There are three main components. So while there’s a lot of technology going on, if you break it down into these three components it’s actually a relatively simple system and this kind of simplicity is part of our value proposition for installers. The three main components, you’ve got a control module and also an amplifier. We’ve got different versions, but the control module is the brains of the system. It’s creating the sound- masking sound and it’s got the circuit board and the microprocessor and all the hardware – most of the hardware components. And then you’ve got cables, which is basic CAT-5 cables, which connect the control module to emitters. And then you’ve got emitters. So control module, cables and emitters are the three primary components. We only have one type of emitter, which makes it very easy so there’s one type of emitter for any sort of installation. And then we’ve got different control modules depending on the needs of the customers. And the cables daisy chain the emitters together, so basically it’s a daisy chain system of emitters which are very small – 3-inch emitters. I think we’ve got inch-and-a-half drivers inside of them so they’re very small speakers, essentially, that are spread out in a grid format. So if you look at those three, those are the three main components of a system, so it’s a relatively kind of a simple complex. There’s more complexity of course in the software and how it all works, but as far as installing, those are kind of the three areas. [Timestamp: 8:22]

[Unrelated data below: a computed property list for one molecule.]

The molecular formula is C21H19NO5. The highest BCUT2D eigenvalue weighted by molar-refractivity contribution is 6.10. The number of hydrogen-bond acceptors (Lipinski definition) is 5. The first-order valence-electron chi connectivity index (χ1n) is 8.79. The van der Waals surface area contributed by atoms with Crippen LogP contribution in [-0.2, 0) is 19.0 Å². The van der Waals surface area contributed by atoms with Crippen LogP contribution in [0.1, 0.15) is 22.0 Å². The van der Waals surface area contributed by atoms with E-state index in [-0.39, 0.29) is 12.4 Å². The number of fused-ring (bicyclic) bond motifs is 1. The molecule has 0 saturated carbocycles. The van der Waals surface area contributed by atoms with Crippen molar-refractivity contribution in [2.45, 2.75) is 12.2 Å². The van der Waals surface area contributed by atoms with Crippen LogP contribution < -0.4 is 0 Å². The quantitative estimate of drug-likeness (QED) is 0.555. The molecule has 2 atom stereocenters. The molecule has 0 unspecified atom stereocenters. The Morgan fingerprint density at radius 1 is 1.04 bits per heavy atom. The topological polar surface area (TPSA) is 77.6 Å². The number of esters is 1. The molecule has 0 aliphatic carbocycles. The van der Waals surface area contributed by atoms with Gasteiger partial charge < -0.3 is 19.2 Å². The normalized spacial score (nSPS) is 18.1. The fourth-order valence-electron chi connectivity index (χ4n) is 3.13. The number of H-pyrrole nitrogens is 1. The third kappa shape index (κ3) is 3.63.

Now, when you’re going to install one of these you don’t just go in and start hooking things up. You have to sort of analyze the environment. Are there specific measurements that you have to make to determine the settings on the system?

It depends on the complexity of the client site that you’re in. It’s a pretty much plug-and-play system so there’s no commissioning or tuning that needs to be done. As far as measurements, yes there are measurements out there. There’s the privacy index, there’s the SPP, which is speech privacy potential. That’s how you measure speech safety in an enclosed office, like a conference room. So there’s generally that you want to look at those things when you’re in a space. Generally you want to just understand the speech intelligibility, so how does the environment react to noise and to sound? You can get pretty technical if you want to do a deep dive into a space, but a lot of it is just understanding, once the system is deployed, getting the right dB level; making sure the zones are set up correctly in the environment. So yeah, there’s different things that you can do. There’s a lot of standard kind of acoustical measurements out there that are pretty well-known and agreed to by the community. [Timestamp: 9:31]

And of course these are active systems and we were talking earlier about how a lot of the absorbent materials have been phased out of modern offices. What are those typically? Carpets, drapes, acoustic tiles and things like that with just sound-absorbent material?